Editing Questions.

The Year 7 National Assessment Program Literacy and Numeracy (NAPLAN) test printed in the Courier Mail on September 23, 2009 forced me to write this article because of the following question.

Under Language conventions the following question was displayed as follows:

5. Which sentence uses speech marks (” and “) correctly?
“Quietly he asked,” Where did you leave it?”
Quietly he asked, “Where did you leave it?”
“Quietly he asked, where did you leave it?”
Quietly he asked”, where did you leave it?”

These are interesting choices to display.

First example is wrong. There should be no speech mark at the beginning of the sentence.

The same for the third example.

The fourth example shows the speech mark before the comma which is also incorrect.

Now for the only choice in the placement of the speech marks.

Quietly he asked, “Where did you leave it?”

It is the only choice left, so a smart student would select it.

Technically it shows the correct speech marks, which is what the student was asked to find, but why has the sentence been framed the way it is?

Why are year 7 students shown an incorrect structure of a sentence as a correct answer?

Lets start with the adverb. Why are the children in Year 7 shown an example with a “ly” word, which is an adverb because it is descriptive on how he asked?

This is frowned on by all editors of publishing houses because one of the many editing rules I have learnt is to remove all “ly” words. So, why teach children incorrect structure who, when they will grow up, will use incorrect structure when they decide to become authors? Why not teach correct grammar early to make later life easier on each student?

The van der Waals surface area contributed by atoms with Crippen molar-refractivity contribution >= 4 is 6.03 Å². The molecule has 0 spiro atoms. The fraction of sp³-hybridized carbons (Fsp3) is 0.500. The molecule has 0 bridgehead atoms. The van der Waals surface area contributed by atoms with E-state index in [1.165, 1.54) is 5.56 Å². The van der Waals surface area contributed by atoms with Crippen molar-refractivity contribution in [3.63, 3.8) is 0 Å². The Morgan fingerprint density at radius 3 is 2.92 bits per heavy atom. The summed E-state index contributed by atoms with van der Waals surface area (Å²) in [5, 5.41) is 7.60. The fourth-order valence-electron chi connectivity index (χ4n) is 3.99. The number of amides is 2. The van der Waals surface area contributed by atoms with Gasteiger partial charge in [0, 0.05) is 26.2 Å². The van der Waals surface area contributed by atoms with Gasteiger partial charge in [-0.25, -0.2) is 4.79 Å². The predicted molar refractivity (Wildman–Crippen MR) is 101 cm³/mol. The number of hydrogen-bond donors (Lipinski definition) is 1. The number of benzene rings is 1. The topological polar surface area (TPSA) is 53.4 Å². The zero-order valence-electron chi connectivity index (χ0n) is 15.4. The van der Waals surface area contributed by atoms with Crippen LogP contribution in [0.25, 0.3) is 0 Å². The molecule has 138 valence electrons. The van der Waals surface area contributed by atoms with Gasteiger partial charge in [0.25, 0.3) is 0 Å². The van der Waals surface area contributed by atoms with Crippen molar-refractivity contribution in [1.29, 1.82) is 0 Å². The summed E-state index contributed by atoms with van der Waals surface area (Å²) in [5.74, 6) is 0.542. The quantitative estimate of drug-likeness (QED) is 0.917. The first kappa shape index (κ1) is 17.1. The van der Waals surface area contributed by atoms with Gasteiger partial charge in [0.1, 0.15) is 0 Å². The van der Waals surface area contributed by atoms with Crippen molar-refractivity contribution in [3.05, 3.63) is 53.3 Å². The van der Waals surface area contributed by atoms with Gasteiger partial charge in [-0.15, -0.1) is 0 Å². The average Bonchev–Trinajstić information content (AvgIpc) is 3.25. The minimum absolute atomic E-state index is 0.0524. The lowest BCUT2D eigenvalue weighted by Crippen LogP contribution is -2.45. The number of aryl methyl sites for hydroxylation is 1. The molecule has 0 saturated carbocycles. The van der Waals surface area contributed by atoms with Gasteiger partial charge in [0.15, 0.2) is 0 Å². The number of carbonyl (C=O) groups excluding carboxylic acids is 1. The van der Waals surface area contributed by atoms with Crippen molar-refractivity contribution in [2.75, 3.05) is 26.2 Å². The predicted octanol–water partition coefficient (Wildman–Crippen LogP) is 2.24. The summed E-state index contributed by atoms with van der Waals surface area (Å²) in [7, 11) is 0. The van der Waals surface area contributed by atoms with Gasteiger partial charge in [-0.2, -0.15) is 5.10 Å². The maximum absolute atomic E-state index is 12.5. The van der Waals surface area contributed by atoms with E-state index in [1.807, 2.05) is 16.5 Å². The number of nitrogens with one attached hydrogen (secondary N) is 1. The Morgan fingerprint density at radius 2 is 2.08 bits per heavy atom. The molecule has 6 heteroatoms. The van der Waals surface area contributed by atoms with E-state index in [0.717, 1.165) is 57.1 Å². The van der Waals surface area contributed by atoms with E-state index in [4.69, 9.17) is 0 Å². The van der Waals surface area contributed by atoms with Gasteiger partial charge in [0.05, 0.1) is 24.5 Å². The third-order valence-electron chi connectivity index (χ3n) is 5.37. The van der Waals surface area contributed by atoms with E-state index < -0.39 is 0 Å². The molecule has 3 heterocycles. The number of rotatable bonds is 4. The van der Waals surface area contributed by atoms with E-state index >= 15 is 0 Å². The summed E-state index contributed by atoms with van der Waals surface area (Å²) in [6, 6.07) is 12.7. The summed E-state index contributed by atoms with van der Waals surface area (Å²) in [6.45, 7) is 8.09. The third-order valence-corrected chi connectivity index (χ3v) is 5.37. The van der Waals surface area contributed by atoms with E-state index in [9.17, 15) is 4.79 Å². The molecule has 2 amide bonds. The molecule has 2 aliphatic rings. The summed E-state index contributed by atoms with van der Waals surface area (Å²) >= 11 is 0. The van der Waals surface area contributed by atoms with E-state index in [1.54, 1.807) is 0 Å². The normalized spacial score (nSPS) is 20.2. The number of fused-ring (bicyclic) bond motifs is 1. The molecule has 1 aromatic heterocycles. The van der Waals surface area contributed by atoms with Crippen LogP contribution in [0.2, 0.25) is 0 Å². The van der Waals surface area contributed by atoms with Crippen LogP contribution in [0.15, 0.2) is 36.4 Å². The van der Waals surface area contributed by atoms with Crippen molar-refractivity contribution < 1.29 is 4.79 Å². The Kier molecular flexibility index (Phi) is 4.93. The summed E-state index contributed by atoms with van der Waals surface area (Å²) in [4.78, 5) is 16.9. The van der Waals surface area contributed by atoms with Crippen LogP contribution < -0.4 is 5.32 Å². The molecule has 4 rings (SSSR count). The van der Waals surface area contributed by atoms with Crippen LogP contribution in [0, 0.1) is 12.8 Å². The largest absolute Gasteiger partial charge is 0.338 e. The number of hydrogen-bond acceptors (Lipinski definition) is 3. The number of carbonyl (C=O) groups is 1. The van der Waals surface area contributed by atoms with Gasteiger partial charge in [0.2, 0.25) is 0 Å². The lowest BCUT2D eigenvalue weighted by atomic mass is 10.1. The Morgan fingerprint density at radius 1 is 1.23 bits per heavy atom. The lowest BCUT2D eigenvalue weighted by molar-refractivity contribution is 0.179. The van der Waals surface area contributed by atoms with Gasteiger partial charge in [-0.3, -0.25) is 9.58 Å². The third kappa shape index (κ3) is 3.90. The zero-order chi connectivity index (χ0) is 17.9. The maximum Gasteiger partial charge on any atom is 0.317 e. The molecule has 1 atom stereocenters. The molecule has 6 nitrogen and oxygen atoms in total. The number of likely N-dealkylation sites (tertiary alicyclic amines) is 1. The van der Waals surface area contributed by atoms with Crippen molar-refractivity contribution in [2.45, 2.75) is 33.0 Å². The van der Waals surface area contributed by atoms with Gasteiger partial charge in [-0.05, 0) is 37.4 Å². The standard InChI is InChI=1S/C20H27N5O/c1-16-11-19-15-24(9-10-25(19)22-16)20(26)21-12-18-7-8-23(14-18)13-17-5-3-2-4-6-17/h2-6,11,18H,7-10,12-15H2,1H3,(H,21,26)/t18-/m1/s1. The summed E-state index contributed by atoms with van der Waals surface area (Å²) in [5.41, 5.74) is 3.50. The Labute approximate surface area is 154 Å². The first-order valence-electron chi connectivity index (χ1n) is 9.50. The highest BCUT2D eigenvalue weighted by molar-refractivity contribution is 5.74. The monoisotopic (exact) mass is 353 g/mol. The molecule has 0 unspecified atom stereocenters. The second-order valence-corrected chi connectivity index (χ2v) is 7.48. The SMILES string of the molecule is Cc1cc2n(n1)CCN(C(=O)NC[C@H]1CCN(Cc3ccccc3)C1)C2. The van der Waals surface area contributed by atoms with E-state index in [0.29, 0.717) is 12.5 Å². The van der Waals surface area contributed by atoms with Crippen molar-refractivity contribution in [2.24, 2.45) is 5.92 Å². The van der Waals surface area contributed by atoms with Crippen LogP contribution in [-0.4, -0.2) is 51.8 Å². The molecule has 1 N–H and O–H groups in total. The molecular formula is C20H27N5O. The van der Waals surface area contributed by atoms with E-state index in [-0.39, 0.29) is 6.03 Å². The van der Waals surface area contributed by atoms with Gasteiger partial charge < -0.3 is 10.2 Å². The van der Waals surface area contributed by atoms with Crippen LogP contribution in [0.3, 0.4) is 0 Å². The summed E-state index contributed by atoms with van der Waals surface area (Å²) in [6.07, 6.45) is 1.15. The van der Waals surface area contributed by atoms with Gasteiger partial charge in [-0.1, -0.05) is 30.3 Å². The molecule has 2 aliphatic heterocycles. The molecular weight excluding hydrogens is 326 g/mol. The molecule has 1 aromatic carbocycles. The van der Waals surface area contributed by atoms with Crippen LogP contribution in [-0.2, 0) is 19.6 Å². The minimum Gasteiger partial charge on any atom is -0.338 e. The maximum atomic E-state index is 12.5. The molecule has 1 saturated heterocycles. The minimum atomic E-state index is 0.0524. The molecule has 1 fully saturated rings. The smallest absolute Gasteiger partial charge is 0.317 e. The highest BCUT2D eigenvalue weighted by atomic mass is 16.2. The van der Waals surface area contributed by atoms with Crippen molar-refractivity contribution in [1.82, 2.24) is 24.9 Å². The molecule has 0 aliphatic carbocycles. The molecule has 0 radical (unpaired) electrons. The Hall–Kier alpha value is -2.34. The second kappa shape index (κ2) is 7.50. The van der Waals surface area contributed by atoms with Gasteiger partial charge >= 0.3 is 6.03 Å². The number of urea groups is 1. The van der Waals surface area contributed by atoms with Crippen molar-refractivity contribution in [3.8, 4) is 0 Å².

So, now the sentence would read: He asked, “Where did you leave it?”

Are the editors correct or the teachers who work out the Literacy programs for year 7 students?

Note that the question said to look for speech marks, not quotation marks. Why then do they put a comma after the speech tag and inside the speech marks start the question with a capital letter?

Should I remove the capital letter or remove the comma?

If I remove the comma I would have to replace it with a period. He asked. “Where did you leave it?”

If I left the comma, the capital letter would have to go. He asked, “where did you leave it?”

Which looks better? Which is correct? My MS Word program is suggesting leaving the capital letter.

So lets leave it.

He asked. “Where did you leave it?”

Why use the word asked and also put a question mark at the end of the speech?

One or the other must go for correct editing rules, so either remove “asked” or remove the question mark.

He. “Where did you leave it?” Or: He asked. “Where did you leave it.”

Again my MS Word grammar checker is saying ‘He.’ is a fragment sentence.
The grammar checker is also saying that it wants a question mark after “it”.

So now the sentence would be correct if we add the question mark back in and remove ‘He.’

“Where did you leave it?”

We now know that the sentence structure is correct grammatically, but we don’t know who is speaking, unless we have sentences before it showing who is speaking, or, we add a speech or action tag to show who is talking.

Why did they not structure it this way?

He spoke quietly. “Where did you leave it?”

How can the reader know he spoke quietly before he said the words?

Why is the description of how he spoke before the words he spoke?

Why not restructure the year 7 question as below?